Centres of origin - a practical question

Alec McClay alec at ARC.AB.CA
Wed Apr 17 10:44:53 CDT 2002


I have been following the recent biogeographic threads with interest,
particularly as they touch on "centres of origin". In biological control
the conventional wisdom is that, when searching for biocontrol agents for
introduced pests, we should look in the centre of origin of the pest. This
is supposedly where the pest has the longest history of coevolution with
its natural enemies, and therefore where the most specialized natural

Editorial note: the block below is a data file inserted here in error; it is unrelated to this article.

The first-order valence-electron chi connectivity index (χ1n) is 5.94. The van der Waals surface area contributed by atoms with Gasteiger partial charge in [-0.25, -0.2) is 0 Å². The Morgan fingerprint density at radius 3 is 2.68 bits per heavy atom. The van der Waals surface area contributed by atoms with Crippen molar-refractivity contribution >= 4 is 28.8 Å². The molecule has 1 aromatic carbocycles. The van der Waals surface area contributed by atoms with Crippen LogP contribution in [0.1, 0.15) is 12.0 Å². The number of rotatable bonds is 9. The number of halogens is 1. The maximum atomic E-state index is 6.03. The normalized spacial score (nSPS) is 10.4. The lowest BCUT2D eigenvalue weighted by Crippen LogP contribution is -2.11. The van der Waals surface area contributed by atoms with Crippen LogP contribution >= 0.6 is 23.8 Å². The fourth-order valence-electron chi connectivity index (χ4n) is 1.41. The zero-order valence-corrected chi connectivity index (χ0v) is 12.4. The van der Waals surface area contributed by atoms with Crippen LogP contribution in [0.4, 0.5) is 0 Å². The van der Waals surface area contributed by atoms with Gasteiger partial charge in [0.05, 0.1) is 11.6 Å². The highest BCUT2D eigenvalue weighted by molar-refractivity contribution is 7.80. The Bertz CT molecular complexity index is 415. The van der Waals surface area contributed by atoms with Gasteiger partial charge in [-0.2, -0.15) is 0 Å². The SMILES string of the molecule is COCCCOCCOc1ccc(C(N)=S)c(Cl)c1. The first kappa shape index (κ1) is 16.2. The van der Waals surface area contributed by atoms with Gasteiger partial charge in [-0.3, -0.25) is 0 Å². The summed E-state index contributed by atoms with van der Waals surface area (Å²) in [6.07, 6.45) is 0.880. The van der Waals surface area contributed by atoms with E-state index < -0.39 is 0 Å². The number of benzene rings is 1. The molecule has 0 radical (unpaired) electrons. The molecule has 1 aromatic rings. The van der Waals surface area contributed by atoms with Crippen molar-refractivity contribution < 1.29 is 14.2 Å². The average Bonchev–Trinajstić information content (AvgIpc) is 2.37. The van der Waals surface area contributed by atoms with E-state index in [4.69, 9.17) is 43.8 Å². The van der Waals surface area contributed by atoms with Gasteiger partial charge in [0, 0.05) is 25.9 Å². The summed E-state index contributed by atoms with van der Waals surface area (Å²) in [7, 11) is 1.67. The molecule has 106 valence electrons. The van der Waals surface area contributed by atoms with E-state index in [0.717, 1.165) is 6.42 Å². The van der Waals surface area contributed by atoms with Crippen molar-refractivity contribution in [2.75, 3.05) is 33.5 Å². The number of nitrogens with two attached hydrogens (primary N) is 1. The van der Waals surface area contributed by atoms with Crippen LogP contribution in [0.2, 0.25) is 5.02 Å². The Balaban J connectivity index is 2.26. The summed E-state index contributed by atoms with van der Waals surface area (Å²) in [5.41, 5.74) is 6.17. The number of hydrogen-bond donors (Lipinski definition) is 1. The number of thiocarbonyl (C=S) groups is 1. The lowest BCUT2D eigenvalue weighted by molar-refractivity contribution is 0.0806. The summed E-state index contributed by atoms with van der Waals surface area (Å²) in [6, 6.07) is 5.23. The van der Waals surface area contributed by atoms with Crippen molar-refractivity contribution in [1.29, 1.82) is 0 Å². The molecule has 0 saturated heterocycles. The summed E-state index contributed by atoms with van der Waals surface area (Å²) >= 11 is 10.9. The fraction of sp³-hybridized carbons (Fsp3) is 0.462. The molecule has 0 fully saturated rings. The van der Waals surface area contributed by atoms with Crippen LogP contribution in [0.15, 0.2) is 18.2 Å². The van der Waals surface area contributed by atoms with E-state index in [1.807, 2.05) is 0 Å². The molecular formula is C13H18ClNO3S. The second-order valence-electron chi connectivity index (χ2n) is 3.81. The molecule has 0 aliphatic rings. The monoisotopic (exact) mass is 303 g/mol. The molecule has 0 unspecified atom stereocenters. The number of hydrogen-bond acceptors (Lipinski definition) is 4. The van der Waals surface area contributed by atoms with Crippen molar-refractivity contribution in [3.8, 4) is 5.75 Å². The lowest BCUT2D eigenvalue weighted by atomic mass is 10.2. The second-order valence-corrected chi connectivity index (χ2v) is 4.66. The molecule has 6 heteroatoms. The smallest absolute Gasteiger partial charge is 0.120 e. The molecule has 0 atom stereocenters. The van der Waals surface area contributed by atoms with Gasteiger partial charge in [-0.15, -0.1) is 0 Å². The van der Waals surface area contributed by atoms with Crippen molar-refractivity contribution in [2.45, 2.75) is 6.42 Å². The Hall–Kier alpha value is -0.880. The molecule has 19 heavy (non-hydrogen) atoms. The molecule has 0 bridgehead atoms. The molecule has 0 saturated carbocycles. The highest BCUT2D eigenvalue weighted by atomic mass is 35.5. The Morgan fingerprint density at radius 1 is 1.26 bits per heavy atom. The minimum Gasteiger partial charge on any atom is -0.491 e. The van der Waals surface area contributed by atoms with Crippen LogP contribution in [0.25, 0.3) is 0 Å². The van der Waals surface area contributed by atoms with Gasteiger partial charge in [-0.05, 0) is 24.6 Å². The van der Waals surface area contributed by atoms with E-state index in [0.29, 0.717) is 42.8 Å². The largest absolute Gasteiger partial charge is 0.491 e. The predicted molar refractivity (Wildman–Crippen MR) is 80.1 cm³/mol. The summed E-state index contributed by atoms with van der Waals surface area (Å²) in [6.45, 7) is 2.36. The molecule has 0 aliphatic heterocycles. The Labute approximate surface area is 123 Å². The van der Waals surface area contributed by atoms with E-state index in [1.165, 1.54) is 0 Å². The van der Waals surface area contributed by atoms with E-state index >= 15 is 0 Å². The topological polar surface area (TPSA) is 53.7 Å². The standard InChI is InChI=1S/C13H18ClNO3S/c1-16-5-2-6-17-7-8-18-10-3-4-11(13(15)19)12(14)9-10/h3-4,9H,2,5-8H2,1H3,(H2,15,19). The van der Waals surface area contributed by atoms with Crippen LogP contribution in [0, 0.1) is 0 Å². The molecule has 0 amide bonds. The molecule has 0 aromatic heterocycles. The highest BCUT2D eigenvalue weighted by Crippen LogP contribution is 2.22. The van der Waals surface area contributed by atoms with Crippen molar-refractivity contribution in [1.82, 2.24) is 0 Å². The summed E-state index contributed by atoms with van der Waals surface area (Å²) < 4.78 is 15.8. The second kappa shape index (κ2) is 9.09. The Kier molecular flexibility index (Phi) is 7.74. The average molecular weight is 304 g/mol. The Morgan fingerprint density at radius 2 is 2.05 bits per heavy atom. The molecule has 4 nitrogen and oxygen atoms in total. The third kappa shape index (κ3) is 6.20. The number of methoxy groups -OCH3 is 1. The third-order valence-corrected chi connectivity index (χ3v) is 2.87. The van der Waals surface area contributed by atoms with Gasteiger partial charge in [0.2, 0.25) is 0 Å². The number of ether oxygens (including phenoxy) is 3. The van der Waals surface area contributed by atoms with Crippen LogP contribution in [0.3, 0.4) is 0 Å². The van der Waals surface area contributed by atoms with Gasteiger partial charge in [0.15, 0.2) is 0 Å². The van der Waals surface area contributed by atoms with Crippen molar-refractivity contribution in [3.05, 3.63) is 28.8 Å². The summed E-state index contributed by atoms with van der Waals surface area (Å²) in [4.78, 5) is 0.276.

enemies are likely to have evolved. Obviously this involves the assumptions
that (a) there is such a thing as a centre of origin for a species and (b)
there is some scientific way of finding out where it is. Does biogeographic
theory have anything to say about this that would be of practical use to
biological control workers?


Alec McClay
Research Scientist, Biological Control of Weeds

alec at arc.ab.ca           Alberta Research Council
Phone (780) 632-8207     Bag 4000, Vegreville
Fax   (780) 632-8612     Alberta T9C 1T4, Canada

http://www.arc.ab.ca/




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